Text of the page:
We are happy to announce that Breaking classes are finally back at the Academy!
Start Date: 23 September, 2021
Time: 7 – 8pm
We bring to you the very best national tuition combined with top-class facilities, to nurture future Olympic Breaking Athletes.
For those unaware – Breaking, in association with the World DanceSport Federation is all set to make its Olympic debut at Paris 2024. Here’s an interesting excerpt on the dance form –
Breaking is an urban dance style that originated in the Bronx borough of New York in the 1970s.
Breaking the Mould
Breaking, also known as break dancing, is a form of street dance. The earliest proponents of breaking were Black and Puerto Rican youths who formed crews who would compete in dance battles on the streets. Breaking athletes are referred to as “b-boys”, “b-girls” or “breakers”, the “b” standing for break, since athletes put down dance moves during instrumental breaks in a song.
Becoming a Sport
Since its start on the streets, breaking has developed and gained a global following as an art form, intertwining elements of music, dance and athleticism. Within the Olympic movement, breaking is a discipline of the World DanceSport Federation (WDSF) that was founded in 1957. The first WDSF World DanceSport Games were held in 2013 in Chinese Taipei.
In breaking competitions, two breakers go head to head. One breaker performs and then their opponent responds, while five judges score athletes on six criteria: creativity, personality, technique, variety, performativity and musicality. During a competition, each judge moves sliders on a tablet to determine the scores in each element.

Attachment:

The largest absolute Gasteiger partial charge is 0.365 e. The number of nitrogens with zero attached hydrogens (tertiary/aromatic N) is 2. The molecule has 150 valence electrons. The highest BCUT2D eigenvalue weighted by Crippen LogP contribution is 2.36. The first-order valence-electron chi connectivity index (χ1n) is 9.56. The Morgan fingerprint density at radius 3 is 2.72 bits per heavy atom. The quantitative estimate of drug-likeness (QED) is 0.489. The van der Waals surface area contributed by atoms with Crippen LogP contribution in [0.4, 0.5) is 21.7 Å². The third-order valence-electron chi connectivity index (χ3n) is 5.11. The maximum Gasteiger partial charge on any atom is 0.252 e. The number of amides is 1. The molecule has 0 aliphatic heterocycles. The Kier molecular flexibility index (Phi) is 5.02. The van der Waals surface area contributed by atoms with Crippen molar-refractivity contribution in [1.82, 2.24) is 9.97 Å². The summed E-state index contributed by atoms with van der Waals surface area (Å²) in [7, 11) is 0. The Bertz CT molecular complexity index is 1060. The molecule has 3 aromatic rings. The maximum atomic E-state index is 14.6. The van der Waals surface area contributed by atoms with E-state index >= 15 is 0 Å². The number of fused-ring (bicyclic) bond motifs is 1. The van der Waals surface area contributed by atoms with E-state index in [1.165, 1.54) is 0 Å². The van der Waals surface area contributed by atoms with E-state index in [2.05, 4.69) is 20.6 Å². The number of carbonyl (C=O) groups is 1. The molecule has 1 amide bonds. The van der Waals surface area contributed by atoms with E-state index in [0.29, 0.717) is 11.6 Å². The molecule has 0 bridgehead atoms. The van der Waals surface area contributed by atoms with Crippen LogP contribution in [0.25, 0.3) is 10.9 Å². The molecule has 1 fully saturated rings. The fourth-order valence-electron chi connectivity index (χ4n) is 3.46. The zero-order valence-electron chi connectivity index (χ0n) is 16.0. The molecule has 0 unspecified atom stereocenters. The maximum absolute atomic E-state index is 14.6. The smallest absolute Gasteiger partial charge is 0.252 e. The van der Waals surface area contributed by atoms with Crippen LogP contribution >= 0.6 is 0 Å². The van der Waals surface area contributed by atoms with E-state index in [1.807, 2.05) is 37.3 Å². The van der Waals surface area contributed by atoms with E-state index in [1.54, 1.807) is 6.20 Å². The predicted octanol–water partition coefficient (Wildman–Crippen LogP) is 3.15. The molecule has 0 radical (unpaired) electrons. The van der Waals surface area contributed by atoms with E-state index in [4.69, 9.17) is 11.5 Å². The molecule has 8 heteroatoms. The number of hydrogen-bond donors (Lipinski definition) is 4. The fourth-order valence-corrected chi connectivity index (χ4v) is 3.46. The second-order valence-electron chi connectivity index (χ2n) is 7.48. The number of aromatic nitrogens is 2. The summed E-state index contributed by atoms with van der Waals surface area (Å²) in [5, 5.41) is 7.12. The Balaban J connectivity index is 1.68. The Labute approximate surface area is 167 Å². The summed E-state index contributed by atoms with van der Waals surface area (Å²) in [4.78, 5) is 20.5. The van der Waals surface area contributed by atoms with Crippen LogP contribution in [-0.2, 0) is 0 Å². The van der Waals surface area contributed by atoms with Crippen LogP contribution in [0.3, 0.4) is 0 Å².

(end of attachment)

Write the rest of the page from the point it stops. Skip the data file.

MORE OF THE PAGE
Breaking made its Olympic debut at the Summer Youth Olympic Games Buenos Aires 2018 with three events: two individual events and one mixed team event. Twenty-four b-boys and b-girls battled in separate competitions, with the numbers evenly split into 12 boys and 12 girls. The individual events took place over two days, beginning with the round-robin competition on the first day followed by the knock-out on day two. Russia’s Bumblebee (Sergei Chernyshev) won the boys’ title, while Japan’s Ram (Ramu Kawai) won the girls’. The mixed team event was also organised over two days, and was made up of 12 teams, each one made of a b-boy and a b-girl based on the results of the individual events. The team of Vietnam’s B4 (Hiếu Lê Minh) and Japan’s Ram (Ramu Kawai) took the gold.
After witnessing breaking’s popularity at Buenos Aires 2018, the Paris 2024 organising committee proposed to have it make its full Olympic debut in the French capital. The IOC confirmed its inclusion on the Paris 2024 programme in 2020.
Contact us for further details and to stay up to date with the latest news. We look forward to hearing from you!